Royal jelly may be beneficial in treating some of the symptoms of premenstrual syndrome. In one 2014 study, researchers found that a 2-month course of treatment with this product was enough to drastically improvement symptoms when compared to a placebo group. (2)
4. It May Improve Heart Health
Studies have shown that supplementation with royal jelly can decrease LDL cholesterol, also known as the “bad” cholesterol, which could have a positive impact on heart health. The studies have been small but fairly convulsive and at the very least should warrant further research. (3)
Royal jelly is generally well tolerated and listed as “Possibly Safe” for most people by WebMD. However, it can be very dangerous to some people.
If you have any allergies to pollen then you should avoid it, as it can cause very serious allergic reactions. The same goes for anyone who has ever suffered a reaction from consuming honey or bee pollen.
In extremely rare cases, it has also been known to cause bloody stools and stomach cramps. It’s also worth noting that very little evidence exists on the long-term safety of royal jelly consumption, because while humans have had access to it for a long time, very little of that time has been spent shovelling it into our mouths.
Do not give it to young infants and do not take if you are pregnant or breastfeeding, as little is known about the risks in such cases. If you notice any side effects, stop taking it immediately and consult with a medical professional.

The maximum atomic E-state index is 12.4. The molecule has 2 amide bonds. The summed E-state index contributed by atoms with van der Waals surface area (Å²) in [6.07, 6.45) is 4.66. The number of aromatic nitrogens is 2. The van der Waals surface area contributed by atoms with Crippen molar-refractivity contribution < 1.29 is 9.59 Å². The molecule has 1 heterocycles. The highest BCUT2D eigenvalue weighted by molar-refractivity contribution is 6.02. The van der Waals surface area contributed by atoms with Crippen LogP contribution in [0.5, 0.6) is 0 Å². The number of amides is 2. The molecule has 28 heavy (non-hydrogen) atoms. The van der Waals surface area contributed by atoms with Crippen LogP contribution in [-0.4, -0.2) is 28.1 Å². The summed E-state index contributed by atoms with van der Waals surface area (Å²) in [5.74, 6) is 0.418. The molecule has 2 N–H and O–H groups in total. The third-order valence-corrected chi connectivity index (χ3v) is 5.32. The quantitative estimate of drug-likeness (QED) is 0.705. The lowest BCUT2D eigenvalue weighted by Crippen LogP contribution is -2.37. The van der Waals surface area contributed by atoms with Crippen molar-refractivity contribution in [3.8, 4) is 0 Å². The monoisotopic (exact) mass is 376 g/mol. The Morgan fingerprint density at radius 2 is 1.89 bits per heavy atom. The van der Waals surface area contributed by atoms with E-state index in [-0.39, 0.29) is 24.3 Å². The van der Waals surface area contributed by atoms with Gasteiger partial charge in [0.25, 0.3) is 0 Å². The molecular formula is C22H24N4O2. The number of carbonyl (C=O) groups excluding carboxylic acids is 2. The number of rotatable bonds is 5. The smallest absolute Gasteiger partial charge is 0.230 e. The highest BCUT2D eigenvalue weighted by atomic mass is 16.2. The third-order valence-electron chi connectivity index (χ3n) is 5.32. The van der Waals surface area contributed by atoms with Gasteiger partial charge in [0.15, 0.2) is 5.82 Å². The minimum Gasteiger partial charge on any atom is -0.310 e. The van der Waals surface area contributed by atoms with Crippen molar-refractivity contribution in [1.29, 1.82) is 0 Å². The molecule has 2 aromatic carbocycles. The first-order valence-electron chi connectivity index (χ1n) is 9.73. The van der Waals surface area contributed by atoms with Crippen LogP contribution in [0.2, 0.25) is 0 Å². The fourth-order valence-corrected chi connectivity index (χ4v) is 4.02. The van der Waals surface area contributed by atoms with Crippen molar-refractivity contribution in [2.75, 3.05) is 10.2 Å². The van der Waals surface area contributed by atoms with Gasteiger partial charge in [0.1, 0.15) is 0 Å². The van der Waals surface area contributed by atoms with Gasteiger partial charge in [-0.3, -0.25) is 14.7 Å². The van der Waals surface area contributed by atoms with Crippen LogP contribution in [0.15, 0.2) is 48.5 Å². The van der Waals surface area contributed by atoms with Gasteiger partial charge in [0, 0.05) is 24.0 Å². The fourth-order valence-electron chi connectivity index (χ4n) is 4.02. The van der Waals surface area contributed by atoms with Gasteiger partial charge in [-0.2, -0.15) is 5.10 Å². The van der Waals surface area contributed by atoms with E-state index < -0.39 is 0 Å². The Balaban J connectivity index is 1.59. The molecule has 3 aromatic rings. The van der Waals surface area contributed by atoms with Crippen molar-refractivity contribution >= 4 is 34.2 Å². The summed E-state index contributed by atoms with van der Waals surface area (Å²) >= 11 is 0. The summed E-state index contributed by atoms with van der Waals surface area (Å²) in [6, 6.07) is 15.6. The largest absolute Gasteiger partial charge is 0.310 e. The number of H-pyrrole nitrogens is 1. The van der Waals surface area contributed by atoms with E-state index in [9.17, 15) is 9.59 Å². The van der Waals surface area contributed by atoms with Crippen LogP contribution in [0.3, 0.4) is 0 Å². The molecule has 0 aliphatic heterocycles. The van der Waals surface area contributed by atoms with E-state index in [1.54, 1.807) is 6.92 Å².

Is Royal Jelly Good for You?
There are some notable health benefits, as mentioned above, but they are far from conclusive, and in some cases, researchers have failed to replicate these studies. There are a lot of claims being made about the health benefits of royal jelly, and when it comes to its ability to improve the condition of your skin and even fight the signs of aging, there may be something to it. That’s why it is added to a lot of skincare products, and why it is being sold as a beauty product.
But in terms of health benefits derived via actual consumption, there’s simply not enough evidence. That doesn’t mean that it’s not effective; it just means that no one can really say for certain that it is effective, and until they can, then you probably shouldn’t waste your money on it. It can be expensive, after all, and as discussed below, its taste also leaves a lot to be desired.
It’s also worth noting that the United States and European health authorities have not supported any of the health claims made about royal jelly and have actually discouraged it from being sold for this purpose. The FDA have also taken legal action against many purveyors of this “health food” after they made a number of unsubstantiated claims.
What Does Royal Jelly Taste Like?
Royal jelly doesn’t look very appetising, but the good news is that it actually looks better than it tastes. If you shovel a spoonful of this sticky goo into your mouth expecting a rich, sweet honey-like flavour then prepared to be bitterly disappointed. It’s sour, bitter, and not at all pleasant.
If you want to eat it, you could try masking the taste with sugar or even honey, but based on what we said about the health benefits, and what we have previously said about the benefits of honey, you’re probably better off just leaving the royal jelly for your skincare regime and eating the honey instead.